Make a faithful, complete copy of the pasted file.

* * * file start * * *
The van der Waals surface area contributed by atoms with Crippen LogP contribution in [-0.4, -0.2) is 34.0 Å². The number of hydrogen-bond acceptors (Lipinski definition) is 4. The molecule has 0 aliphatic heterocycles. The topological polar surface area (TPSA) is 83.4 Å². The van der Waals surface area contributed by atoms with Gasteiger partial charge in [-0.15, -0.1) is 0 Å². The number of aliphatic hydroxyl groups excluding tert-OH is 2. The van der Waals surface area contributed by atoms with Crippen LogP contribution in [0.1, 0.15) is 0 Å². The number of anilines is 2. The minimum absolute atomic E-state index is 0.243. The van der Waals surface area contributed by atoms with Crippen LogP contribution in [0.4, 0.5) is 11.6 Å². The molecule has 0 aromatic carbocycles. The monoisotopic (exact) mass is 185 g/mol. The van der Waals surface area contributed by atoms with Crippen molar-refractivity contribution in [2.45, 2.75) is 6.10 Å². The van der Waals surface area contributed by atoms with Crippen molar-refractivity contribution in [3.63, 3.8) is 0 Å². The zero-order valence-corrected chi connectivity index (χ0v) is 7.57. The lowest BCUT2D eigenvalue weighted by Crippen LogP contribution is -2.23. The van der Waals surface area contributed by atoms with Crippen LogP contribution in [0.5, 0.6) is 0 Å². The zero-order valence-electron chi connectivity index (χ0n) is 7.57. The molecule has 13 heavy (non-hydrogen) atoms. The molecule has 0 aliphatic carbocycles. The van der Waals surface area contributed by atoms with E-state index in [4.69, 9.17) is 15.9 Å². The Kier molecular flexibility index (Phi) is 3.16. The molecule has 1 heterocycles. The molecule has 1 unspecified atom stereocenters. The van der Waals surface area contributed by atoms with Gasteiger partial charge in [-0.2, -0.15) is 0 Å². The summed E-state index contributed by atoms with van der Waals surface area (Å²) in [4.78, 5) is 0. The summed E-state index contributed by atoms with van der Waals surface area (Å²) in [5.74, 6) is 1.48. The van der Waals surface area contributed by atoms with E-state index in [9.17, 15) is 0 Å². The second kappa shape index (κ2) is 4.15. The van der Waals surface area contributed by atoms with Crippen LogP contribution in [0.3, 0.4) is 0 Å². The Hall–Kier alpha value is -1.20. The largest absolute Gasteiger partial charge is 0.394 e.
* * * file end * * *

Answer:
The van der Waals surface area contributed by atoms with Crippen LogP contribution in [-0.4, -0.2) is 34.0 Å². The number of hydrogen-bond acceptors (Lipinski definition) is 4. The molecule has 0 aliphatic heterocycles. The topological polar surface area (TPSA) is 83.4 Å². The van der Waals surface area contributed by atoms with Gasteiger partial charge in [-0.15, -0.1) is 0 Å². The number of aliphatic hydroxyl groups excluding tert-OH is 2. The van der Waals surface area contributed by atoms with Crippen LogP contribution in [0.1, 0.15) is 0 Å². The number of anilines is 2. The minimum absolute atomic E-state index is 0.243. The van der Waals surface area contributed by atoms with Crippen LogP contribution in [0.4, 0.5) is 11.6 Å². The molecule has 0 aromatic carbocycles. The monoisotopic (exact) mass is 185 g/mol. The van der Waals surface area contributed by atoms with Crippen molar-refractivity contribution in [2.45, 2.75) is 6.10 Å². The van der Waals surface area contributed by atoms with Crippen molar-refractivity contribution in [3.63, 3.8) is 0 Å². The zero-order valence-corrected chi connectivity index (χ0v) is 7.57. The lowest BCUT2D eigenvalue weighted by Crippen LogP contribution is -2.23. The van der Waals surface area contributed by atoms with Crippen LogP contribution in [0.5, 0.6) is 0 Å². The zero-order valence-electron chi connectivity index (χ0n) is 7.57. The molecule has 13 heavy (non-hydrogen) atoms. The molecule has 0 aliphatic carbocycles. The van der Waals surface area contributed by atoms with E-state index in [4.69, 9.17) is 15.9 Å². The Kier molecular flexibility index (Phi) is 3.16. The molecule has 1 heterocycles. The molecule has 1 unspecified atom stereocenters. The van der Waals surface area contributed by atoms with Gasteiger partial charge in [-0.2, -0.15) is 0 Å². The summed E-state index contributed by atoms with van der Waals surface area (Å²) in [4.78, 5) is 0. The summed E-state index contributed by atoms with van der Waals surface area (Å²) in [5.74, 6) is 1.48. The van der Waals surface area contributed by atoms with E-state index in [9.17, 15) is 0 Å². The second kappa shape index (κ2) is 4.15. The van der Waals surface area contributed by atoms with Crippen LogP contribution in [0.3, 0.4) is 0 Å². The Hall–Kier alpha value is -1.20. The largest absolute Gasteiger partial charge is 0.394 e.